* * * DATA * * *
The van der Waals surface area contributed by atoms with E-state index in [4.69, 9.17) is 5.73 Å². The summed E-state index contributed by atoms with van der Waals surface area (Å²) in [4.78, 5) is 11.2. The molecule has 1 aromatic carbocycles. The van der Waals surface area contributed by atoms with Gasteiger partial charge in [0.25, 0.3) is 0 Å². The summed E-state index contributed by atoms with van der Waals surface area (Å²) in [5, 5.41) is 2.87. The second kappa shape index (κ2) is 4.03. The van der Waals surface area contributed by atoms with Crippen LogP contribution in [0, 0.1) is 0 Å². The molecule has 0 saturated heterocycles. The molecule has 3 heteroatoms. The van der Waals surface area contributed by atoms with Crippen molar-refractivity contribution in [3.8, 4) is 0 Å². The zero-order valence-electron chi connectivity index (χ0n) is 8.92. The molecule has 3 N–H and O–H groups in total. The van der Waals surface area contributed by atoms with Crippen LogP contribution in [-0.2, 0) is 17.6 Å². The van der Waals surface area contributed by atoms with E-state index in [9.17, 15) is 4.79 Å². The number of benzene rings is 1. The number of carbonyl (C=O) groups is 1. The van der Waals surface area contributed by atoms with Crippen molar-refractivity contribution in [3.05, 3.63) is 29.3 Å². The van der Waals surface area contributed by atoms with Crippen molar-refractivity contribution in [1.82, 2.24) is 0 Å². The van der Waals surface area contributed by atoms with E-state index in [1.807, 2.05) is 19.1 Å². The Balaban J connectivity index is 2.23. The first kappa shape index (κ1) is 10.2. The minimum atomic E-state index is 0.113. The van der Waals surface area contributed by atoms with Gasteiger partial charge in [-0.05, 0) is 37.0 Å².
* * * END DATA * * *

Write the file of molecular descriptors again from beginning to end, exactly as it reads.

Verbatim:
The van der Waals surface area contributed by atoms with E-state index in [4.69, 9.17) is 5.73 Å². The summed E-state index contributed by atoms with van der Waals surface area (Å²) in [4.78, 5) is 11.2. The molecule has 1 aromatic carbocycles. The van der Waals surface area contributed by atoms with Gasteiger partial charge in [0.25, 0.3) is 0 Å². The summed E-state index contributed by atoms with van der Waals surface area (Å²) in [5, 5.41) is 2.87. The second kappa shape index (κ2) is 4.03. The van der Waals surface area contributed by atoms with Crippen LogP contribution in [0, 0.1) is 0 Å². The molecule has 0 saturated heterocycles. The molecule has 3 heteroatoms. The van der Waals surface area contributed by atoms with Crippen molar-refractivity contribution in [3.8, 4) is 0 Å². The zero-order valence-electron chi connectivity index (χ0n) is 8.92. The molecule has 3 N–H and O–H groups in total. The van der Waals surface area contributed by atoms with Crippen LogP contribution in [-0.2, 0) is 17.6 Å². The van der Waals surface area contributed by atoms with E-state index in [9.17, 15) is 4.79 Å². The number of benzene rings is 1. The number of carbonyl (C=O) groups is 1. The van der Waals surface area contributed by atoms with Crippen molar-refractivity contribution in [3.05, 3.63) is 29.3 Å². The van der Waals surface area contributed by atoms with Crippen molar-refractivity contribution in [1.82, 2.24) is 0 Å². The van der Waals surface area contributed by atoms with E-state index in [1.807, 2.05) is 19.1 Å². The Balaban J connectivity index is 2.23. The first kappa shape index (κ1) is 10.2. The minimum atomic E-state index is 0.113. The van der Waals surface area contributed by atoms with Gasteiger partial charge in [-0.05, 0) is 37.0 Å².